Shane Lowry fizzing for golf’s ‘fifth major’ – at Mount Juliet

Shane Lowry took to social media a day or two ago to declare he was en route to golf’s “fifth major”, ratcheting up the patriotic fervour further by adorning the post with a clip of him tapping in the winning putt in 2009 before being enveloped by jubilant fans in a hurry to hail Ireland’s new clean-shaven amateur hero.

Fast-forward to the Mount Juliet Estate media centre at lunchtime on Wednesday and the owner of pro golf’s most recognisable beard happily doubled down on his love for, and loyalty to, the Island of Ireland’s national championship.

If the 35-year-old former Open Champion from Offaly wasn’t reminiscing about Irish Opens past, those won as a 22-year-old at a sodden County Louth Golf Club or earlier still attended as a starry-eyed spectator, he was enthusing about how “I’d love to be the Irishman to do well” at this week’s $6 million DP World Tour stop.

But isn’t it tough dealing with all the expectation and well-meaning “hangers-on”, Lowry was asked? His retort was emphatic.

“I was actually talking about it the other night, you come back to Ireland like once a year to play this tournament. And especially this year, when things have been going well and I’ve been playing quite good, there’s no point shying away, one of the highest ranked players in the field, one of the top Irish players, one of the players that people really want to do well.  There’s expectation there.

 

“Well, I want to go there, like come off the back of the ninth green, lots of kids there waiting for me, last thing I’m going to do is walk past them just because I want to protect myself or play well. I kind of have to do a bit of both where obviously I want to play well when it comes to tomorrow at 8 o’clock, I’m standing on the 10th tee, I’m going to be in game mode. All around that, I’m just going to be myself and be as good as I can with everyone and just give people what they want. Because I think that’s just nice. When I was a kid coming to The Irish Open, that’s what I wanted.”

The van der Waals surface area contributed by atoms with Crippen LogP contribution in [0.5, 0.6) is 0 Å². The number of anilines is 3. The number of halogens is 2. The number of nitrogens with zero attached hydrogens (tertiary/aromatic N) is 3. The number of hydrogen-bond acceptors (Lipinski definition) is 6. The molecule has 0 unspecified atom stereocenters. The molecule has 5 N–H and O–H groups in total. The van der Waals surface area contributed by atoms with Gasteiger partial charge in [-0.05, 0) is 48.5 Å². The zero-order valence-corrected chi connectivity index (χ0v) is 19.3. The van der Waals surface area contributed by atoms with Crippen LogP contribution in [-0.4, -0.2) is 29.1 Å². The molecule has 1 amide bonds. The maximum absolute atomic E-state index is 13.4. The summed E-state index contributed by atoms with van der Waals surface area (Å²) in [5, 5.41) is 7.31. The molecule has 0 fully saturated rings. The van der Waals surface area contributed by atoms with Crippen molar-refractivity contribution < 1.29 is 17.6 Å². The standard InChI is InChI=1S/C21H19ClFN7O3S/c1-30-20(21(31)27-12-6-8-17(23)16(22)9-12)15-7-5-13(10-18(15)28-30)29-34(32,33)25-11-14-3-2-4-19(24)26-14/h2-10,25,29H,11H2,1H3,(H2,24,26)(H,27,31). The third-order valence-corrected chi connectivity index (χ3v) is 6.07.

Is the new Tour alliance good for the game?

Like with the the fans, nor was Lowry shying away from thornier issues such as the freshly announced operational JV partnership with the PGA Tour and how that might, hopefully, address the strength of the field of one of the circuit’s preeminent events, this week sadly minus one Rory McIlroy.

“Look, there’s no doubt about it, we don’t have the best field here this week,” Lowry said. “We have a few of the top players in the world, myself and Seamus [Power], and we have Paddy (Padraig Harrington) coming back from winning the U.S. Open, which is great, but we would like to have a stronger field here, there’s no doubt about that.

“Personally, I do feel like the date could be looked at. We talk about this every year, and I’ve talked about it with the tour every year, and we’d love to have the date where we can guarantee Rory coming back and playing here every year, what works for his schedule.”

Lowry says the extension of the strategic alliance with the PGA Tour is “only good for golf.” But where that leaves the Irish Open, whether it might eventually lead to an increased prize fund or eventually co-sanctioned status like next week’s Gensesis Scottish Open, remains to be seen.

“…at the end of the day, we do need to acknowledge what he’s done for the tournament and what he needs to do to get ready to play his Majors, because that’s what it’s all about for him at the moment,” Lowry continued on McIlroy. “But I’m not working for the tour or behind the scenes. I don’t really know what goes on into having tournaments at certain dates. There’s nothing much else I can say about that.”

 

National Hero

The best thing Lowry can really do for his national open is to keep signing autographs and allow his golf to do the talking. He arrived at his “fifth major” having missed the cut in the last official one, the recent U.S. Open at Brookline. But that blip masked a purple patch that has included seven top-15 finishes in 2022 including solo second at the Honda Classic and T3 finishes at The Masters and RCB Heritage.

“Obviously I’d love myself to do well this week. I’d love myself to be the Irishman to do well,” said Lowry who finished T29 here last year and was in the galleries when Ernie Els won the WGC-American Express at Mount Juliet in 2004.

“I’d love it if Seamus or Padraig, or even anybody, we were all up there on Sunday afternoon and one of us won it. It would be great for the tournament and it’d be great for golf if that was the case.

“I’ve been knocking on the door this year and I feel like it’s not far away. If it’s not this week, I do hope it’s at St Andrews [at The Open].”

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